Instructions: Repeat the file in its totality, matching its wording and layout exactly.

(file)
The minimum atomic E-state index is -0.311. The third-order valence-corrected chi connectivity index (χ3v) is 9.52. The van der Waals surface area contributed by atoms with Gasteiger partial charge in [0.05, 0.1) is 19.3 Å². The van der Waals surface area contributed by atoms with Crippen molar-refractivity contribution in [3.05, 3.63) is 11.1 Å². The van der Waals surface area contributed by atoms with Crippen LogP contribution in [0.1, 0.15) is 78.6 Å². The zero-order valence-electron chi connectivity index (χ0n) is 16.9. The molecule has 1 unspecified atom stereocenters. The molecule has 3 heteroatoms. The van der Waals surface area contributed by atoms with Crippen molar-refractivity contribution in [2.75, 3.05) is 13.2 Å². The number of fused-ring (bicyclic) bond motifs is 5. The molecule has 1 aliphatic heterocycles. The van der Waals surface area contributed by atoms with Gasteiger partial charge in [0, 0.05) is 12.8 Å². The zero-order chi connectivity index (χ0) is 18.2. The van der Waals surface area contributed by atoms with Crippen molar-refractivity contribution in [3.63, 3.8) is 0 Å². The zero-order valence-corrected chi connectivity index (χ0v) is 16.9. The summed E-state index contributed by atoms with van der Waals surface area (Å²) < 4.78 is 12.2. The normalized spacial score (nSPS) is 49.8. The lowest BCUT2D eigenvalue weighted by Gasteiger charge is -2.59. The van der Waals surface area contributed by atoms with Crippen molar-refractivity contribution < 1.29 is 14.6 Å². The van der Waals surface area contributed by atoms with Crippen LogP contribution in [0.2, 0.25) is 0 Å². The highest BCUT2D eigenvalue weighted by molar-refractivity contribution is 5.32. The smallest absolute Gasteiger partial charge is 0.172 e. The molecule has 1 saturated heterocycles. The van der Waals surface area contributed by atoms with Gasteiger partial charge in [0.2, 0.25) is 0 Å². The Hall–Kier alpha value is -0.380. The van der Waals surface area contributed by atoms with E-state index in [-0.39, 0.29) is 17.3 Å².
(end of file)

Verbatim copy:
The minimum atomic E-state index is -0.311. The third-order valence-corrected chi connectivity index (χ3v) is 9.52. The van der Waals surface area contributed by atoms with Gasteiger partial charge in [0.05, 0.1) is 19.3 Å². The van der Waals surface area contributed by atoms with Crippen molar-refractivity contribution in [3.05, 3.63) is 11.1 Å². The van der Waals surface area contributed by atoms with Crippen LogP contribution in [0.1, 0.15) is 78.6 Å². The zero-order valence-electron chi connectivity index (χ0n) is 16.9. The molecule has 1 unspecified atom stereocenters. The molecule has 3 heteroatoms. The van der Waals surface area contributed by atoms with Crippen molar-refractivity contribution in [2.75, 3.05) is 13.2 Å². The number of fused-ring (bicyclic) bond motifs is 5. The molecule has 1 aliphatic heterocycles. The van der Waals surface area contributed by atoms with Gasteiger partial charge in [0, 0.05) is 12.8 Å². The zero-order chi connectivity index (χ0) is 18.2. The van der Waals surface area contributed by atoms with Crippen molar-refractivity contribution in [3.63, 3.8) is 0 Å². The zero-order valence-corrected chi connectivity index (χ0v) is 16.9. The summed E-state index contributed by atoms with van der Waals surface area (Å²) < 4.78 is 12.2. The normalized spacial score (nSPS) is 49.8. The lowest BCUT2D eigenvalue weighted by Gasteiger charge is -2.59. The van der Waals surface area contributed by atoms with Crippen molar-refractivity contribution < 1.29 is 14.6 Å². The van der Waals surface area contributed by atoms with Crippen LogP contribution in [0.2, 0.25) is 0 Å². The highest BCUT2D eigenvalue weighted by molar-refractivity contribution is 5.32. The smallest absolute Gasteiger partial charge is 0.172 e. The molecule has 1 saturated heterocycles. The van der Waals surface area contributed by atoms with Gasteiger partial charge in [0.2, 0.25) is 0 Å². The Hall–Kier alpha value is -0.380. The van der Waals surface area contributed by atoms with E-state index in [-0.39, 0.29) is 17.3 Å².